A court-appointed committee reported yesterday that the District has failed to integrate the city's mentally ill into the community, charging that some group homes are substandard and that some patients discharged from St. Elizabeths Hospital are referred directly to homeless shelters.

The report by the mental health monitoring group, which concluded that there is an absence of coordination of services necessary for the mentally ill to function outside an institutional setting, also found that:Caseworkers falsified reports to conceal that only eight out of 18 clients questioned had actually been visited by a caseworker. In addition, some caseworkers, a crucial link between the mentally ill and the services designed to aid them, meet with clients only at the caseworkers' convenience. The typical waits for treatment at community mental health centers, even with appointments, are from four to six hours. At some group homes, mentally ill people are restricted to certain areas and are denied participation in activities, such as grocery shopping, cooking and doing laundry, that would foster independence.

The critical assessment comes at a time when the city is moving to reduce the patient population of St. Elizabeths Hospital and is planning to create 47 group homes for the mentally ill in the next four years. Advocates have said in the past that the city's fragmented services, in addition to failing to meet the client's needs, have fostered opposition in neighborhoods where the city wants to find homes for the mentally ill.

The report was prepared by the Dixon Implementation Monitoring Committee, the designated watchdog of city efforts to comply with a 1980 court-ratified agreement to establish a community-based mental health system for the 6,000 to 8,000 mentally ill people who rely on public services.

Robert Washington, the city's new mental health commissioner, denied yesterday that caseworker reports had been falsified but said that most of the other findings in the Dixon committee report are accurate.

"It is going to take years to create a system to meet all of the standards in the 1980 agreement," said Washington. "I view the report as one that speaks to the frustration of the Dixon committee and the Mental Health Law Project after 12 years of litigation and a lack of movement. I think the pace has been picked up significantly in the last year."

Norman Rosenberg, director of the Mental Health Law Project, said that although the mental health commissioner had made plans to improve the system, the changes have not taken place fast enough. Rosenberg said that if the city did not correct the problems, the Mental Health Law Project would take steps to force the city into compliance.

"The focus of the {monitoring} reports have changed, but every place we look in the D.C. system, we come up with a pretty dismal picture," said Rosenberg. "The implications are serious and the city needs to move quickly to clean up the community residential facilites that are not adequate. We can no longer rely on assurances of things that will be done in the future."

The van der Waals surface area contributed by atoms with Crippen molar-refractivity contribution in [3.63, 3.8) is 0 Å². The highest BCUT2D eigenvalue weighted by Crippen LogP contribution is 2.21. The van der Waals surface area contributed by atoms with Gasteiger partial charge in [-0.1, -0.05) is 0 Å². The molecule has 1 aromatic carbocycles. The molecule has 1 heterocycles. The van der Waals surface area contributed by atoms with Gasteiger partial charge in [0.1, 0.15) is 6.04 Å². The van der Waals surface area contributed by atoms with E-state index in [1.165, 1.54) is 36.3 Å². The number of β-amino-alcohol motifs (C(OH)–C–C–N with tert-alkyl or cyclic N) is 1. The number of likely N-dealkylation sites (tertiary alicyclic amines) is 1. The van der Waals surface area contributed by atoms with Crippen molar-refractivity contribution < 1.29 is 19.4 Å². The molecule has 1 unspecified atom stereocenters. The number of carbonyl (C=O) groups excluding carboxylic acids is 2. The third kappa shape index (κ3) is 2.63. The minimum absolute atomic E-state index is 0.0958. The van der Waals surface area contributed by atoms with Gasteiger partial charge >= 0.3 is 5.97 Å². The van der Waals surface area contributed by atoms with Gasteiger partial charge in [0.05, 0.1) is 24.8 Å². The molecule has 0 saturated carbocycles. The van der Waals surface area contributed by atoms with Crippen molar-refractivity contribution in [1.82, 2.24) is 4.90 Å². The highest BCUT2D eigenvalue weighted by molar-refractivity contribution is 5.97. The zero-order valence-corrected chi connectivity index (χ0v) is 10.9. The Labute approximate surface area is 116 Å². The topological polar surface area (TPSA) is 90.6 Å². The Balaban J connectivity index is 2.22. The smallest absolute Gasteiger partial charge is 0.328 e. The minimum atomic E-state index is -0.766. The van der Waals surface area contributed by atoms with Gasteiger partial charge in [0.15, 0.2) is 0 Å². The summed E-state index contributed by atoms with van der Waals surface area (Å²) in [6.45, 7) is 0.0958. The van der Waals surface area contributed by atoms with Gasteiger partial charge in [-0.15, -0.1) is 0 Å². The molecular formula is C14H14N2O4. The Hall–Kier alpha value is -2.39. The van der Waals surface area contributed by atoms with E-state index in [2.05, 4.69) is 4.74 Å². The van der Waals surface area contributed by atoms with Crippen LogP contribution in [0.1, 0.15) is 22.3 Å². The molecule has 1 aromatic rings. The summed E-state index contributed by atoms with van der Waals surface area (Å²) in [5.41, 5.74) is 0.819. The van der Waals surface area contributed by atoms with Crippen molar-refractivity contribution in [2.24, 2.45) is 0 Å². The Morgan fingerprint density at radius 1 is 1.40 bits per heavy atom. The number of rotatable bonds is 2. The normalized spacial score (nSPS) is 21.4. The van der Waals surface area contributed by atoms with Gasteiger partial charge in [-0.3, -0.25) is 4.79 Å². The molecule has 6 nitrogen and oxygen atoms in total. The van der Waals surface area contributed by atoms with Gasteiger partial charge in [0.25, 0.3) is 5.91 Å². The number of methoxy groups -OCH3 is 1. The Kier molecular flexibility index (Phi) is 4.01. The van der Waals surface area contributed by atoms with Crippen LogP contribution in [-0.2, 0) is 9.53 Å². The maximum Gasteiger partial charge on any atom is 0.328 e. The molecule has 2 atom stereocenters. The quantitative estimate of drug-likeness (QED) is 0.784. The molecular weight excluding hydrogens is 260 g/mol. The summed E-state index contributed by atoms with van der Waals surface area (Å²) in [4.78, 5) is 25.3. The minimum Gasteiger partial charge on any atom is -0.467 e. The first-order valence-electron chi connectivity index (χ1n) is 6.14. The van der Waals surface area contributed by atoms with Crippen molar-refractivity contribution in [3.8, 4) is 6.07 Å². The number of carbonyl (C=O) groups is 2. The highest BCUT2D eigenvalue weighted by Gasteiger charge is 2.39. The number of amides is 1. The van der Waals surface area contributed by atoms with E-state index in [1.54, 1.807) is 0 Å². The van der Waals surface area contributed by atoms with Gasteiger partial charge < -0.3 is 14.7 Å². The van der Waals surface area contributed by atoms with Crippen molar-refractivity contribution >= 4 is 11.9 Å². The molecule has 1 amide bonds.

The Dixon committee, based on interviews and observations between March 1986 and October, concluded that, despite efforts by the city's new mental health commission, "we have yet to see significant improvement in the delivery of services."

The committee, criticized mental health clinics and St. Elizabeths Hospital for referring clients to shelters for the homeless. There are 2,000 to 3,000 homeless mentally ill people in the District.

Washington said that the crisis intervention unit of D.C. General Hospital makes such referrals but denied that St. Elizabeths does so.

During visits to 14 group homes, the committee found that none complied with the agreement for "small and homelike" facilities. In one home, the report said, the communal space was a "basement room thick with tobacco smoke and lined with chairs around the room, creating an environment similar to a hospital day room."

The city's system of monitoring the conditions in such homes is seriously flawed, according to the committee, which found that despite glowing city reports on conditions in some homes, there were major health and safety violations.

Although a city report described one home as "very neat and clean," the Dixon committee said it saw that the home's "bed linen was filthy . . . tin cans were supplied for ashtrays . . . cockroaches were crawling on the doorframe, the bare floor was swept only in the middle of the room."

The committee recommended that three homes be closed.

Washington said Mayor Marion Barry, city officials and representatives of the panel and the Mental Health Law Project will meet today.